A letter of marque was a commission authorising privately owned ships (known as privateers) to capture enemy merchant ships.
A letter of marque was issued by the High Court of Admiralty. Any captured vessels were then brought before admiralty courts for condemnation and sale.
Privateers were viewed as heroic and noble as opposed to pirates, who had no letters of marque, and were universally condemned as thieves and vagabonds.
The earliest letter of marque was issued in 1293 and they continued to be issued in times of war until privateering was abolished in 1856.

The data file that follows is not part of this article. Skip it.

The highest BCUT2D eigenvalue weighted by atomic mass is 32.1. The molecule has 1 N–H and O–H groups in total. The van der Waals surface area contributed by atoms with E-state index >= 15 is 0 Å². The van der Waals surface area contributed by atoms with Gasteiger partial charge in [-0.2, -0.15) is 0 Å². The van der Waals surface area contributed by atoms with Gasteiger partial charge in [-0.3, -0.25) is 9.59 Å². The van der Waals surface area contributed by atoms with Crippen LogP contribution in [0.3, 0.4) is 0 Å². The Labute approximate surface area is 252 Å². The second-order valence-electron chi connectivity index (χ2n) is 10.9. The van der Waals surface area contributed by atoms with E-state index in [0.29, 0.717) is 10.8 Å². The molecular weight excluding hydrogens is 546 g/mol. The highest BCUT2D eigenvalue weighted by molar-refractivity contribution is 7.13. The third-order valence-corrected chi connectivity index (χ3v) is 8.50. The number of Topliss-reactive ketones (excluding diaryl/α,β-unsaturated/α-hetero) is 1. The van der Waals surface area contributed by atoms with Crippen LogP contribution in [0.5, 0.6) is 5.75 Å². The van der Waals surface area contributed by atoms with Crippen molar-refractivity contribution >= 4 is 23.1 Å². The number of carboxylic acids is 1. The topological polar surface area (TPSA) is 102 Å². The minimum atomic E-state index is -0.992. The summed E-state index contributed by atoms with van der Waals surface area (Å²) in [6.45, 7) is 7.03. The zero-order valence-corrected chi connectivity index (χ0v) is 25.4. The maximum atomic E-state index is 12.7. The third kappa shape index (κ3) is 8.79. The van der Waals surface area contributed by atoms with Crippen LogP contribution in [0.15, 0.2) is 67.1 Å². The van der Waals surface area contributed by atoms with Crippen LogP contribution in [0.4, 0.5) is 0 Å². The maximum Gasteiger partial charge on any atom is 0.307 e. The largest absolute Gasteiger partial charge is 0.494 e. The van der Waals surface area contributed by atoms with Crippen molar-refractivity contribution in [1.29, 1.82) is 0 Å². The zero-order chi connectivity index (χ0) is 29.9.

Records relating to letters of marque and privateers are within the High Court of Admiralty records held by the National Archives.
More about pirates
- The Golden Age of piracy
- The life and times of a pirate
- The real pirates of the Caribbean
- Infamous pirates
- Jack Sparrow, Long John Silver and Captain Hook
- Bringing pirates to justice
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